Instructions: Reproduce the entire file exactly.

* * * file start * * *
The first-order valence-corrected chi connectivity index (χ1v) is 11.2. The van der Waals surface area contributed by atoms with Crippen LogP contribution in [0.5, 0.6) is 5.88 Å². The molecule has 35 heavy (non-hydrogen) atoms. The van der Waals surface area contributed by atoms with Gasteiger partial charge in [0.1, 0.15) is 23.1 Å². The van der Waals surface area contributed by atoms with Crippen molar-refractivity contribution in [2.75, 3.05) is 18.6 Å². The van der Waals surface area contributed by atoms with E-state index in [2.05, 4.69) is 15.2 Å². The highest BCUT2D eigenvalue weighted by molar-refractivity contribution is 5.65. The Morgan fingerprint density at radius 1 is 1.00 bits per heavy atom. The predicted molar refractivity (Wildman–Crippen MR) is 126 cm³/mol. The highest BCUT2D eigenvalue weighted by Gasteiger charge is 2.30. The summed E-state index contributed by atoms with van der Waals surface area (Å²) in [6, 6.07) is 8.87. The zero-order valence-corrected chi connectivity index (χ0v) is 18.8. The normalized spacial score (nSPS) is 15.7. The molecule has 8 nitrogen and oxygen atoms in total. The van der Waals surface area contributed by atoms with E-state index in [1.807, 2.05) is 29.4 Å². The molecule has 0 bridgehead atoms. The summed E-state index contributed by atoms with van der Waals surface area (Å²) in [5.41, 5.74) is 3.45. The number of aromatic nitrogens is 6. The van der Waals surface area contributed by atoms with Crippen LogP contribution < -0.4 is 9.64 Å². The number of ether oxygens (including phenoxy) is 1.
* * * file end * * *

The first-order valence-corrected chi connectivity index (χ1v) is 11.2. The van der Waals surface area contributed by atoms with Crippen LogP contribution in [0.5, 0.6) is 5.88 Å². The molecule has 35 heavy (non-hydrogen) atoms. The van der Waals surface area contributed by atoms with Gasteiger partial charge in [0.1, 0.15) is 23.1 Å². The van der Waals surface area contributed by atoms with Crippen molar-refractivity contribution in [2.75, 3.05) is 18.6 Å². The van der Waals surface area contributed by atoms with E-state index in [2.05, 4.69) is 15.2 Å². The highest BCUT2D eigenvalue weighted by molar-refractivity contribution is 5.65. The Morgan fingerprint density at radius 1 is 1.00 bits per heavy atom. The predicted molar refractivity (Wildman–Crippen MR) is 126 cm³/mol. The highest BCUT2D eigenvalue weighted by Gasteiger charge is 2.30. The summed E-state index contributed by atoms with van der Waals surface area (Å²) in [6, 6.07) is 8.87. The zero-order valence-corrected chi connectivity index (χ0v) is 18.8. The normalized spacial score (nSPS) is 15.7. The molecule has 8 nitrogen and oxygen atoms in total. The van der Waals surface area contributed by atoms with E-state index in [1.807, 2.05) is 29.4 Å². The molecule has 0 bridgehead atoms. The summed E-state index contributed by atoms with van der Waals surface area (Å²) in [5.41, 5.74) is 3.45. The number of aromatic nitrogens is 6. The van der Waals surface area contributed by atoms with Crippen LogP contribution < -0.4 is 9.64 Å². The number of ether oxygens (including phenoxy) is 1.